5 Causes of Urinary Incontinence

Let’s start with the most important thing you should know about urinary incontinence — it's far from uncommon. In fact, one-quarter to one-third of adult men and women in the United States have urinary incontinence for various reasons.

As women’s health experts, Dr. Gary Willen and the rest of our team at Tahoe Women’s Care understand the many reasons why urinary incontinence develops in women, and we explore five of them here.

1. Pregnancy

Let’s start with one of the most common drivers of urinary incontinence — pregnancy. This type of urinary incontinence, which is called stress incontinence, develops with pregnancy, and thankfully it often remedies itself after you’ve given birth.

The reason behind this incontinence is that your growing baby places pressure on your bladder, which means every sneeze, cough, or even laugh can cause urine to escape from your bladder.

2. After childbirth

While many women regain control over their bladders after they’ve given birth, some are left with weakened bladder-support systems. This type of incontinence can linger for months, or even years, after you’ve given birth. We can typically remedy the problem through targeted exercises, as well as through vaginal rejuvenation with our cutting-edge MonaLisa Touch laser treatments.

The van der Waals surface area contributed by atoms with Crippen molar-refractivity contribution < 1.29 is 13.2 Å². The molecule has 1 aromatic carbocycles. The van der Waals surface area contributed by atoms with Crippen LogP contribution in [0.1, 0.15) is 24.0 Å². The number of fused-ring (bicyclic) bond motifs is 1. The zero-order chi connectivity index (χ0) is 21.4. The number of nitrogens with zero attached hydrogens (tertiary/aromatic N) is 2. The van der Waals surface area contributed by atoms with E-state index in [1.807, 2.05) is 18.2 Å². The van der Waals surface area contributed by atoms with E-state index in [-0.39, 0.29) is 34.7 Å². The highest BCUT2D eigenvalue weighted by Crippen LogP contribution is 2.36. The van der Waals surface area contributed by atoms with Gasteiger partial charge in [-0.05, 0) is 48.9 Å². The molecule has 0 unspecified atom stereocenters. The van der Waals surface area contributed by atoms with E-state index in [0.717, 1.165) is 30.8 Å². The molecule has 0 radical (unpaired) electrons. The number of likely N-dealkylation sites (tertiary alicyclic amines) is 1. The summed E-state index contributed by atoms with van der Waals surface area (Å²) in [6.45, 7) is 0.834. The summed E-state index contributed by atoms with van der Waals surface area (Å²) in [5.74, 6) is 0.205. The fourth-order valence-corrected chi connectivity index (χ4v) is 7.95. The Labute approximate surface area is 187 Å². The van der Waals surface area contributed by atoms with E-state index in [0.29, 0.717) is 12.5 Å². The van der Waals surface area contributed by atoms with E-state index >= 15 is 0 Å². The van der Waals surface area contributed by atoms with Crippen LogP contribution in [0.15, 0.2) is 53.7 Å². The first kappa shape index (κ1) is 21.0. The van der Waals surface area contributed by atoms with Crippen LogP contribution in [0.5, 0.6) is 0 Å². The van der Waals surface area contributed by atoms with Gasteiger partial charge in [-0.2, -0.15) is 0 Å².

3. Pelvic organ prolapse

Your pelvic organs are supported and held in place by your pelvic floor. If that floor weakens, which can happen with age or after pregnancy, your bladder may shift downward into your vagina, which can lead to incontinence.

If we diagnose you with bladder prolapse, you can take steps to strengthen your pelvic floor through targeted exercises, as well as with a pessary, which is an insert that holds your bladder in place.

4. Infections

If you’ve ever had a urinary tract infection (UTI), you know that incontinence can be one of the side effects. The infection causes spasms in your bladder and urethra that interfere with your ability to “hold” your urine.

The good news is that we can quickly clear up the UTI with a course of antibiotics.

5. Nerve damage

If the nerves around your urinary tract are damaged, it can lead to urinary incontinence. This can develop if you have a chronic condition, such as diabetes, multiple sclerosis, or Parkinson’s disease. As well, if you sustain nerve damage because of a surgery or infection, this may also interfere with your ability to hold urine.

Outside of these five problems, please note that there are some medications or substances that can lead to temporary urinary incontinence. As examples, diuretics that treat heart or liver problems or substances like caffeine can lead to an overactive bladder.

If you’re struggling with urinary incontinence, the most important step is to come see us so that we can evaluate the problem and get you on the road to better bladder health.

To get started, contact our office in Carson City, Nevada, to set up an appointment.

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